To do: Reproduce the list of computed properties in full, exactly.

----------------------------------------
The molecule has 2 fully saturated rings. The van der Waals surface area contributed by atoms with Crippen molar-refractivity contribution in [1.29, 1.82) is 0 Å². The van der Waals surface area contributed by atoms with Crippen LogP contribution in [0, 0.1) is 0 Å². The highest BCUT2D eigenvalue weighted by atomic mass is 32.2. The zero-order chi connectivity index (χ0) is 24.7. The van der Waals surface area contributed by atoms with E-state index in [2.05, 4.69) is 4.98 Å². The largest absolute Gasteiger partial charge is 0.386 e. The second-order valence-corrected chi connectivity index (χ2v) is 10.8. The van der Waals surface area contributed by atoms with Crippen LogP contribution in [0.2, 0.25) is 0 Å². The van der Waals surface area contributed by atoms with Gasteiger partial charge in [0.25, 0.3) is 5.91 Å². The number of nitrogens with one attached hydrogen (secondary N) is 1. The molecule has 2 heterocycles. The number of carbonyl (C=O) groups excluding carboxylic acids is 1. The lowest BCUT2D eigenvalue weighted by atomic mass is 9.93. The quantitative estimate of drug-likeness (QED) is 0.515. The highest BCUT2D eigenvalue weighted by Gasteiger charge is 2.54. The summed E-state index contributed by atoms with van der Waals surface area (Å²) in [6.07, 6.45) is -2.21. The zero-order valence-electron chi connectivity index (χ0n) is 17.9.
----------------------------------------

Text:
The molecule has 2 fully saturated rings. The van der Waals surface area contributed by atoms with Crippen molar-refractivity contribution in [1.29, 1.82) is 0 Å². The van der Waals surface area contributed by atoms with Crippen LogP contribution in [0, 0.1) is 0 Å². The highest BCUT2D eigenvalue weighted by atomic mass is 32.2. The zero-order chi connectivity index (χ0) is 24.7. The van der Waals surface area contributed by atoms with E-state index in [2.05, 4.69) is 4.98 Å². The largest absolute Gasteiger partial charge is 0.386 e. The second-order valence-corrected chi connectivity index (χ2v) is 10.8. The van der Waals surface area contributed by atoms with Crippen LogP contribution in [0.2, 0.25) is 0 Å². The van der Waals surface area contributed by atoms with Gasteiger partial charge in [0.25, 0.3) is 5.91 Å². The number of nitrogens with one attached hydrogen (secondary N) is 1. The molecule has 2 heterocycles. The number of carbonyl (C=O) groups excluding carboxylic acids is 1. The lowest BCUT2D eigenvalue weighted by atomic mass is 9.93. The quantitative estimate of drug-likeness (QED) is 0.515. The highest BCUT2D eigenvalue weighted by Gasteiger charge is 2.54. The summed E-state index contributed by atoms with van der Waals surface area (Å²) in [6.07, 6.45) is -2.21. The zero-order valence-electron chi connectivity index (χ0n) is 17.9.